Confessions of an Increasingly Skeptical Libertarian Partyarch

“The [Libertarian Party],” wrote Samuel Edward Konkin III in a footnote to the third edition of The New Libertarian Manifesto, “continues to co-opt idealistic young radicals, suck out their enthusiasm, disillusion them, and either drive them into pessimistic apathy or deliver them — radicalised and re-energised by their disappointment — to the welcoming arms of agorism.”

As the party prepares for its biennial national convention, to be held in St. Louis over Memorial Day weekend, that assessment strikes me as more accurate than ever.

For some years, I’ve maintained an uncomfortable posture — one foot in the agorist camp, one in the mudhole of electoral politics.

If Konkin’s always been right, then the last 14 years of work I’ve done in the political arena has been a waste of time and a distraction from more important work at best. At worst, it’s actually had a net negative effect insofar as continued libertarian participation in old-style politics tends to stunt the formation of the institutions necessary to the coming revolution’s success.

If Konkin’s always been wrong, then it’s possible that I haven’t wasted my time or efforts. Perhaps a political party can be instrumental in creating the conditions necessary to the birth of a free society. If nothing else, as I’ve held in the past, perhaps the Libertarian Party serves a useful purpose as a “birth canal” through which as yet un-radicalized libertarians travel from the womb of the body politic to the brave new world of a larger, radical freedom movement.

My suspicion — or perhaps it’s just a self-serving attempt to validate my own past actions — is that Konkin was always at least partly right, but only partly right, and that he’s becoming more right as events unfold: That is, the Libertarian Party is useful to some degree, but becoming less and less useful as it more and more firmly ensconces itself in the existing system.

I know that the LP assisted me in becoming more, not less, radical.

I entered the party as a Marine veteran, firmly convinced of the prudence of a “moderate interventionist” (a la Teddy Roosevelt’s “speak softly and carry a big stick”) foreign policy; as a former drug warrior who favored legalizing marijuana but urged a “soft touch” versus the drug war; as a father who found the party’s (now long-deleted) “children’s rights” plank naive and embarrassing.

Within a few years I found myself marching against the US interventions in the Balkans and the Middle East; protesting the drug war in its entirety as an abomination and an imposition on the rights of all; and horrified by the state’s abuse of sexual legislation to persecute innocents of all ages.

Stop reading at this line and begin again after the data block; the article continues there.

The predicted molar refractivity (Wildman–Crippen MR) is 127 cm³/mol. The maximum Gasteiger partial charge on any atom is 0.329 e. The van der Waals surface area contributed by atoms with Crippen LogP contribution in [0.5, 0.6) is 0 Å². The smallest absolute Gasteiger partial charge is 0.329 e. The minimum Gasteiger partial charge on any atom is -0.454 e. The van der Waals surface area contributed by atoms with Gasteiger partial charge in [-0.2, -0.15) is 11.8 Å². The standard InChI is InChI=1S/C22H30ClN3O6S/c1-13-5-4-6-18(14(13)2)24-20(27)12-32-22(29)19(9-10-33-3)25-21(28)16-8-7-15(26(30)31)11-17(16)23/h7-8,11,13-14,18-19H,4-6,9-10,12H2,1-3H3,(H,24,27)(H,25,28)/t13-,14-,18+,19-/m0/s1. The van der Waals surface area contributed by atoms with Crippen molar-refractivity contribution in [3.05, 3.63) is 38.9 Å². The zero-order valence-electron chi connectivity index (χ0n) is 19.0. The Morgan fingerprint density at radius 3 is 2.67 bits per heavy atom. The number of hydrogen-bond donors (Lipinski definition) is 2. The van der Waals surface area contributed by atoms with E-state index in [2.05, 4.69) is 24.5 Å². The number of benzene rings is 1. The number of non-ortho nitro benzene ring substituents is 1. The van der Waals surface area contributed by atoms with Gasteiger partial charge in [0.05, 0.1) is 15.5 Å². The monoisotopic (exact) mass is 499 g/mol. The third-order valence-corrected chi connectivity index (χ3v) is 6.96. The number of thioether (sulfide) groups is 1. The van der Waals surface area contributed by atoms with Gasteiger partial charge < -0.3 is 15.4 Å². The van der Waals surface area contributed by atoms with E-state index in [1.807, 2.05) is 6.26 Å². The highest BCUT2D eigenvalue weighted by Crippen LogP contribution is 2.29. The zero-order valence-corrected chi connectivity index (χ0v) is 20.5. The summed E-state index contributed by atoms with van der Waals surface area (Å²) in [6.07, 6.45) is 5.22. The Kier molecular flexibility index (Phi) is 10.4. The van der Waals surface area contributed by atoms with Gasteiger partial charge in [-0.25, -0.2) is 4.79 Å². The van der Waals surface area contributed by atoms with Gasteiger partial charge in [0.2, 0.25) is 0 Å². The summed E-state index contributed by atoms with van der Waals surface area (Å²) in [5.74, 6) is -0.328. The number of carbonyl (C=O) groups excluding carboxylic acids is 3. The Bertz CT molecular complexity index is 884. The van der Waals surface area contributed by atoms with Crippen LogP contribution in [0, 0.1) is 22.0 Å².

As a matter of fact, within a few years I discovered that I had become a committed anarchist … at the same time that the Libertarian Party seemed to be hell-bent on transforming itself into a “center right” organization focused on attracting fiscal conservatives who favored a lighter touch of the Nanny State’s paddle to the body politic’s posterior.

It is not the purpose of this column to endorse candidates, bylaws and platform changes and such at this upcoming national convention. I don’t think, however, that I’m overreaching by noting that the candidates and proposals on the conventions agenda represent three distinct approaches.

One faction of the party proposes to complete the transformation of the LP into its new “center right” configuration. They’re fielding officer and national committee candidates who are committed to that course to one degree or another, and they are well-represented on the bylaws and platform committees.

Another faction of the party is internally focused not on ideology or externally on niche marketing, but on internal “good governance” matters. That faction has fielded a committed candidate slate, and tends toward “voice of reason” bylaws and “big tent” platform proposals.

The third faction is the party’s (mostly very demoralized) radical core. While it would be erroneous to write off the other two factions as “newbies,” the radical faction does have a more “Old Guard” composition. The radicals can reasonably expect to elect or re-elect a few national committee members, and are counting on the candidate for chair most of them favor to at least put up a damn good fight … but frankly it doesn’t look like a genuine “turnaround of the party” is in the cards this year.

And, equally frankly, I think this year may be the radicals’ last chance to salvage the party’s redeeming qualities and keep it even marginally useful as an instrument for the advancement of freedom. Full conversion to the “center right” would make the LP objectively an enemy of liberty.

Wish us luck.

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